Rethinking Nuclear Power
All energy sources require tradeoffs. Perhaps nuclear-generated electrical power is less negative than commonly assumed.
Knowledgeable reader Chad W. recently offered a fresh look at the positive tradeoffs in generating electrical power with nuclear energy. Yes, storage of waste is an issue--but perhaps the danger of much of the waste has been blown out of proportion.
I have read that uranium is in its own "peak" depletion cycle, which raises the security issues of using plutonium/breeder reactors on a long-term basis.
Another contributor (Bart D.) recently asked if weapons-grade material from recycled nuclear warheads could be used as fuel--an obviously better use than letting it sit around unused. Though I do not know enough to say, I suspect the plutonium cores of warheads are difficult to fashion into fuel--but I welcome any more knowledgeable opinions on the subject.
Here is Chad's commentary:
"I enjoy reading your blog a lot, you are a positive and progressive thinker. This essay is regarding your post Innovation Comes in Many Forms.
I think you are missing the mark on you concern over electricity generation. Here are the statistics on the sources of electric generation in the US:
As you can see, Petroleum is a small fraction. Even though the problems caused by Peak Oil will be numerous and severe, I believe the impact on electricity generation will be minimal based on these numbers.
On other words, you are misleading when you confuse the issues of Peak Oil with the future of electricity generation in the US. Even though it does not fit in with the traditional green activist positions, I believe the Nuclear power is an extremely viable answer to this problem. I grew up in Carlsbad, New Mexico where there is a Waste Isolation Pilot Plant (WIPP) facility for low-level nuclear waste. It is fine. A complete non-issue, other than the local people employed there for going on two decades, and related economic stimulus to the town (which is otherwise dependent on the dying tourism and potash industries).
Since my Peak Oil awareness moment, I've been thinking a lot about what the future of energy could look like, and discussing the topic with people.
One of my best friends works for a power company in New Mexico, and he claimed that nuclear energy was the most viable short and long-term option, if fuel recycling is allowed as an option. Why don't more people talk about nuclear fuel recycling? It makes nuclear much closer to a 'renewable' energy source.
Small Reactors - "Nuclear Batteries":* slashdot.org
In Defense of Nuclear Energy:* ecolo.org
Solar Panel Toxic Waste:* washingtonpost.com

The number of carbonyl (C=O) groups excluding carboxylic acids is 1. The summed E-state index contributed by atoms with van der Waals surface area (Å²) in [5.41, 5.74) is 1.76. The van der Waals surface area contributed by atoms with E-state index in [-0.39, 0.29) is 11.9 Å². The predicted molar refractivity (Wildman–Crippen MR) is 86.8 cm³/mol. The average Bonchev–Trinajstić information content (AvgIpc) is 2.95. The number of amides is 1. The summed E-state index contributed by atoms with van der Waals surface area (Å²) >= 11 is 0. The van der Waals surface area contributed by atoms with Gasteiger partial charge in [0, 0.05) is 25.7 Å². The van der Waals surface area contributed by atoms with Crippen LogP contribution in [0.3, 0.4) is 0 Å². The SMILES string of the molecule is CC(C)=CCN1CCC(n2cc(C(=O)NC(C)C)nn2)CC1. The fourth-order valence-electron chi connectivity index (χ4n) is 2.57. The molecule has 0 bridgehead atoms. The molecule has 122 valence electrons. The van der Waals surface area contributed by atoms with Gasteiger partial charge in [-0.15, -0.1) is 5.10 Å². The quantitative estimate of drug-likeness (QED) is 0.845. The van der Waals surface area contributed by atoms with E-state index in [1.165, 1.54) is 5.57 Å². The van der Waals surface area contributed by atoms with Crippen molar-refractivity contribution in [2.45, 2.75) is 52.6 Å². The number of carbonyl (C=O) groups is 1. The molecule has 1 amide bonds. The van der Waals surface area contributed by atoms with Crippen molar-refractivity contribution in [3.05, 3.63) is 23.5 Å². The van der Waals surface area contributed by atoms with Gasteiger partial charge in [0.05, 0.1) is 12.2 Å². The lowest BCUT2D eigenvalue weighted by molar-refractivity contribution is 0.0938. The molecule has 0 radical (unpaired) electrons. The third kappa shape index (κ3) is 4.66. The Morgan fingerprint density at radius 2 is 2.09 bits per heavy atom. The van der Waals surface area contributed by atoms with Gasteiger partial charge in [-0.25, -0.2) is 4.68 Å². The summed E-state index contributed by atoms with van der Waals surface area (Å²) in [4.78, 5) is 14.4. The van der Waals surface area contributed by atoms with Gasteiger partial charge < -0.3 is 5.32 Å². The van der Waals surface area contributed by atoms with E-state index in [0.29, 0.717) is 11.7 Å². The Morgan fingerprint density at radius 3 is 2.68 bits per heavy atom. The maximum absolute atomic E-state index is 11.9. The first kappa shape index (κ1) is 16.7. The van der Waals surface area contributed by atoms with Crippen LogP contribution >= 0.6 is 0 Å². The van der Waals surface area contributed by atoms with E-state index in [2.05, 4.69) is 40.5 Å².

Waste Isolation Pilot Plant:* westgov.org
Recycling links:* alsos.wlu.edu
Bottom line, when I look at the downsides of Nuclear, they are miniscule compared to the alternatives, and for quickly ramping up, the practical logistics of nuclear are much better than building billions of dollars of solar panels and windmills which will have their own environmental impact.
I am not afraid of nuclear waste. I AM afraid of the the long term effects of coal mining/burning, acid rain, etc; as well as the devastating effect of dams on the nation's waterways; as well as the risk that we simply won't be able to meet our short-term electrical generation needs with solar, wind - and that these deployments would cause their own problems. Nuclear is here, it works, and we have already overcome the majority of the logistical and technological hurdles, as you mention in this article.
The only opposition is political, ironically from the green movement and other like-minded activists, as well as the coal/construction lobby. Greens and activists due to knee-jerk reactions (Three Mile Island was a non-event!) and the coal/construction lobby due to blatant financial interests.
We really need to think outside the box, and for electrical generation, I think nuclear is clearly the best short-term solution. Also, if it enables us to move more quickly and cleanly (than solar/wind) to an electric-based rather than fossil-fuel-based society, it is a long-term benefit as well."
Thank you, Chad, for a well-reasoned and sourced essay on a topic of ever-greater importance.
The "endgame" series continues next week.
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Saturday, January 24, 2009
Rethinking Nuclear Power
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